The year is 1953. Roya loves the stationery shop owned by Mr. Fakhri. It’s her oasis in Tehran, a place she can feel safe. When she’s set up by self-proclaimed matchmaker Mr. Fakhri, a beautiful romance blooms between her and another customer, Bahman. On the day before they’re to be married, they agree to meet in the town square, though due to a coup, they are unable to meet. After attempts to contact Bahman fail, Roya moves on with her life, but years later, fate brings Roya and Bahman together again. And this time, Roya is determined to know what happened all those years ago. If you like literary fiction with a slice of romance, The Stationery Shop is a perfect choice.

 

The Secret History by Donna Tartt

cover art for the secret history

The Secret History, by Donna Tartt. Click for catalog link.

 

Maybe you’re interested in the dark side of academia. If so, The Secret History is a great choice. When Richard leaves his hometown to attend Hampden College, he finds himself introduced to an elite group of Classics scholars, led by the enigmatic Julian Morrow. Soon, though, he finds himself embroiled in a plot to murder one of their own: a fellow student, Bunny. Told through flashbacks leading up to Bunny’s death, The Secret History is a chilling work of fiction deserving of its bestseller status.

 

 

Djinn Patrol on the Purple Line by Deepa Anappara

cover art of djinn patrol on the purple line. click for catalog link

Djinn Patrol on the Purple Line, by Deepa Anappara. Click for catalog link.

 

Nine-year-old Jai considers himself to be one of the smartest kids at his school. So when one of his classmates goes missing, he’s determined to find him, believing the crime-solving skills he’s picked up from watching too much television will help solve the case. But when more children begin to go missing and the police force remains indifferent, Jai and his friends must confront a terrifying reality. Based on real disappearances occurring in metropolitan India, Djinn Patrol on the Purple Line is an emotional thriller sure to keep you on the edge of your seat.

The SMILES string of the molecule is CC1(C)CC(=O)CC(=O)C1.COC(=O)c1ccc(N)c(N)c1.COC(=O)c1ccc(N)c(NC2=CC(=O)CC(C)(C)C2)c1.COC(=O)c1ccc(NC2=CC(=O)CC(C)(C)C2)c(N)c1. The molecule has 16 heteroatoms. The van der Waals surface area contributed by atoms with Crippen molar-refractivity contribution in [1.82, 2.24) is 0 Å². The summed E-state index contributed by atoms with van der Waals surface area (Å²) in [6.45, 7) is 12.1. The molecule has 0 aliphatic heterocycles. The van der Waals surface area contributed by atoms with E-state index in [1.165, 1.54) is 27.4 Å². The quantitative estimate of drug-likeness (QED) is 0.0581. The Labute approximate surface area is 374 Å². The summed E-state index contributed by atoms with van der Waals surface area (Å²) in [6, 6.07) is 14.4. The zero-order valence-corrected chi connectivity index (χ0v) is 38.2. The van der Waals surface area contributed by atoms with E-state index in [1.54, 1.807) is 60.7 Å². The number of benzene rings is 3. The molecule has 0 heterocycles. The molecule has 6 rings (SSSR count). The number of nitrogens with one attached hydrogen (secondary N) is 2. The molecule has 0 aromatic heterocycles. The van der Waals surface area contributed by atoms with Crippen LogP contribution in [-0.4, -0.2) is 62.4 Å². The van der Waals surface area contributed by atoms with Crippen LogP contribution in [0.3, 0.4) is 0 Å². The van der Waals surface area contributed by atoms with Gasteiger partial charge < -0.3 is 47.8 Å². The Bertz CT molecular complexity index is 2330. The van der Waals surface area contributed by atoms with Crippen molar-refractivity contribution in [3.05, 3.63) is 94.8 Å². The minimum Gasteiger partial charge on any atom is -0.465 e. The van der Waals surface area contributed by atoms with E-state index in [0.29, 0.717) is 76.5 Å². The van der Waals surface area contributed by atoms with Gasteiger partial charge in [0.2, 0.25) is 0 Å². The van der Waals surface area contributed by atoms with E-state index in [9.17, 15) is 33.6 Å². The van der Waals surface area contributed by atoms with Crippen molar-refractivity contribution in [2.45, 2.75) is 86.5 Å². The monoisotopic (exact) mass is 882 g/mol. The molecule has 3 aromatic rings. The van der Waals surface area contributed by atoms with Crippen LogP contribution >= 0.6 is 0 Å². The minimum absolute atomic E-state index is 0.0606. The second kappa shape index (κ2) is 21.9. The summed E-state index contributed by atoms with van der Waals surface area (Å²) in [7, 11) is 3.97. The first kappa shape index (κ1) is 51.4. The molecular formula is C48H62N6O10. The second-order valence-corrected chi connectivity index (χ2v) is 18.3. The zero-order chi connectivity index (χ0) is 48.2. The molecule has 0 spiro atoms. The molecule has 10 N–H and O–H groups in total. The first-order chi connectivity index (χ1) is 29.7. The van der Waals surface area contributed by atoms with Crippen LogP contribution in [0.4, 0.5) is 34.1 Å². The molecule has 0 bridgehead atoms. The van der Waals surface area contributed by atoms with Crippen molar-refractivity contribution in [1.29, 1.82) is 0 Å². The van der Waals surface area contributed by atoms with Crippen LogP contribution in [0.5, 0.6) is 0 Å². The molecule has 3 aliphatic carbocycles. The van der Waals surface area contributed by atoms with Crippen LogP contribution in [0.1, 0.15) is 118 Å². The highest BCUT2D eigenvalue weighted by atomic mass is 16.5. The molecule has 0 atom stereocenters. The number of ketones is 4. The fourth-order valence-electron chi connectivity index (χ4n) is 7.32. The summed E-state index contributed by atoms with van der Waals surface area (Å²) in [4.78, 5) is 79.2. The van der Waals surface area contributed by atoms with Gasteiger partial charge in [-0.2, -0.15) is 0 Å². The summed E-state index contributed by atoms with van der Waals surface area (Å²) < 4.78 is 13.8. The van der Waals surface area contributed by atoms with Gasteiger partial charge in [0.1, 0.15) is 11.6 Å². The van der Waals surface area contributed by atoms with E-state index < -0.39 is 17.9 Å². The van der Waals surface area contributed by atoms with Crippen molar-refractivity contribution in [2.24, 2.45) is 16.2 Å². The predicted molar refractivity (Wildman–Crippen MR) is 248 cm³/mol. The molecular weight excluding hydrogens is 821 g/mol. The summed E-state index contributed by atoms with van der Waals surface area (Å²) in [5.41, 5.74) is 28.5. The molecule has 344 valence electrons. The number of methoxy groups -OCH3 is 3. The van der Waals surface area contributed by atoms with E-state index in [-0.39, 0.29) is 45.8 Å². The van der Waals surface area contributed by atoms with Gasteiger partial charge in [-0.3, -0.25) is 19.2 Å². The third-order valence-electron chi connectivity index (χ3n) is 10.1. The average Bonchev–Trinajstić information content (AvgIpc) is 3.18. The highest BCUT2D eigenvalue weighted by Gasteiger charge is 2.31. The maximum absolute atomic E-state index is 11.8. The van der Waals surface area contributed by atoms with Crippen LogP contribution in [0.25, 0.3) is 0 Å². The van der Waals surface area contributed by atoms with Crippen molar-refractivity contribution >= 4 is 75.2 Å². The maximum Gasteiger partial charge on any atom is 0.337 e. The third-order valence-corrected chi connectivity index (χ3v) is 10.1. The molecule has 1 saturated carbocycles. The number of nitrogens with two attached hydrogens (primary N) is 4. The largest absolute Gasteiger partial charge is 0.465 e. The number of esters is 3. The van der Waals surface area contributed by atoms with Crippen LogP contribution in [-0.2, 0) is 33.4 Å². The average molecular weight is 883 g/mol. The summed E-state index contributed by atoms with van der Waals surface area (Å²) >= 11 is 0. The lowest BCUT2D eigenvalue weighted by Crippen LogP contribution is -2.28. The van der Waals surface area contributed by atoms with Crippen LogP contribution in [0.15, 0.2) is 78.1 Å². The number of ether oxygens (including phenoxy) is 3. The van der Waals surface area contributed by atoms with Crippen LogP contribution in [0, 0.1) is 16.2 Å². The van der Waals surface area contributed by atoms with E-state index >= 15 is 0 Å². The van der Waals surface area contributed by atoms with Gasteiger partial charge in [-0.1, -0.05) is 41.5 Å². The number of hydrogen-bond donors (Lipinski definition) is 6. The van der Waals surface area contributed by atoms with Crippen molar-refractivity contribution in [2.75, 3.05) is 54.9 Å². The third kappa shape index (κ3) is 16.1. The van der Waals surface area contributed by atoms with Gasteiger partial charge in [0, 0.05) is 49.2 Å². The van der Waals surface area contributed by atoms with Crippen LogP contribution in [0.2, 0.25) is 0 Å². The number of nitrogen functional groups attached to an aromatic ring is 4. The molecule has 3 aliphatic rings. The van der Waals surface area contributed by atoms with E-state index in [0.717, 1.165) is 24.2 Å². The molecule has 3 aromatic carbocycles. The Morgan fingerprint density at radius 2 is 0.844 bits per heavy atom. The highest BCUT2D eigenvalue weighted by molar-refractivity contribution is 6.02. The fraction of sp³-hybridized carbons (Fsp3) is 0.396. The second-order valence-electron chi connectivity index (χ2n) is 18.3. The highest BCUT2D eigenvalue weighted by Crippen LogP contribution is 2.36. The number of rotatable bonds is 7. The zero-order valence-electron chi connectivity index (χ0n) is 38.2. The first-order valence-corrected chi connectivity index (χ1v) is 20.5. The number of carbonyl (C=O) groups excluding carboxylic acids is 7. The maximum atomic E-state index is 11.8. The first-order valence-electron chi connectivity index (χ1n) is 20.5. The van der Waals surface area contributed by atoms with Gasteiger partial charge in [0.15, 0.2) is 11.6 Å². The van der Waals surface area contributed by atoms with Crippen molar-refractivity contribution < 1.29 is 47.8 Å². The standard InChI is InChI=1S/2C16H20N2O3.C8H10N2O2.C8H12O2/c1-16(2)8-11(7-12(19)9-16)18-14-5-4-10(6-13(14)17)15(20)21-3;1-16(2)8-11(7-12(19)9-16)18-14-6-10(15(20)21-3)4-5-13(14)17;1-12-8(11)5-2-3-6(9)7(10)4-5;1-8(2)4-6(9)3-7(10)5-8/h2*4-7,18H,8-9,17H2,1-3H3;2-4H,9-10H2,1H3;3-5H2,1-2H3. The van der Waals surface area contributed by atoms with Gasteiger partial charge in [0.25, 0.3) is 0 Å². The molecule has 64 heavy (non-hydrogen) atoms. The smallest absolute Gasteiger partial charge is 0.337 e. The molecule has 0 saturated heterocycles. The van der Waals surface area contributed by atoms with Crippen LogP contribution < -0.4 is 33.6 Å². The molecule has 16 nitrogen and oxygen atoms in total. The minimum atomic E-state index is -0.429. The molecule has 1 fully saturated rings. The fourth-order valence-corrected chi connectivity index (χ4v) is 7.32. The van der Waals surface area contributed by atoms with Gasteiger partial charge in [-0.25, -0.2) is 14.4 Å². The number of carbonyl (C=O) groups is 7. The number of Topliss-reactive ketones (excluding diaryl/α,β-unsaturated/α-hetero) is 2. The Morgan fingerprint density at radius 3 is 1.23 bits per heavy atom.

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Spooky Reads for Halloween

Happy Halloween! Whether you’re in the mood for haunted houses or cosmic horror, the library has all sorts of recommendations to get you into the Halloween spirit. To find the books in the library catalog, click the book title.

Happy reading!


Mexican Gothic, Silvia Moreno-Garcia

book cover featuring woman in red dress in front of a green patterned background

 

If Gothic horror is what you’re looking for, then Mexican Gothic is the right book for you! When Noemí Taboada receives a worrisome message from her cousin, she journeys to High Place, where her cousin lives with her new husband and his eccentric family. The longer she spends there, though, the more the walls seem to talk, as if the massive mansion itself is alive…

 

 

The Haunting of Hill House, Shirley Jackson

 

Wanting a classic tale within a Haunted House? Shirley Jackson’s The Haunting of Hill House features unexplained phenomena, spooky happenings, and a house that just may claim one of its visitors as its own.

 

 

 

 

Complete Stories and Poems of Edgar Allan Poe 

 

Edgar Allan Poe is the king of eerie, bone-chilling tales. Looking for classic horror? Try The Fall of the House of Usher, a story of an odd family within an even creepier home. Maybe you’re looking for something even more bone-chilling; if that’s the case, try The Tell-Tale Heart, or The Masque of the Red Death. Whatever story you choose, it’s sure to be perfect for a dark, Halloween night.

 

 

Carmilla, Joseph Sheridan Le Fanu

 

 

Maybe this year, you want to read a vampire classic. Look no further than Carmilla, a story that predates Bram Stoker’s Dracula. If you want an eerie, romantic vampire story, Le Fanu’s novella is a perfect choice.

 

 

 

Lovecraft Country, Matt Ruff

 

Maybe you want some cosmic horror to read on this Halloween night. If so, Lovecraft Country is the perfect choice. Blending Lovecraft’s monsters with fantasy and historical fiction, while also exploring terrors of life in Jim Crow America, Ruff’s acclaimed novel will keep you on the edge of your seat with every new chapter.

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Congratulations to Nobel Prize Recipient Louise Glück!

On October 8th, American poet Louise Glück was awarded the 2020 Nobel Prize in Literature. Congratulations!

portrait of poet louise glück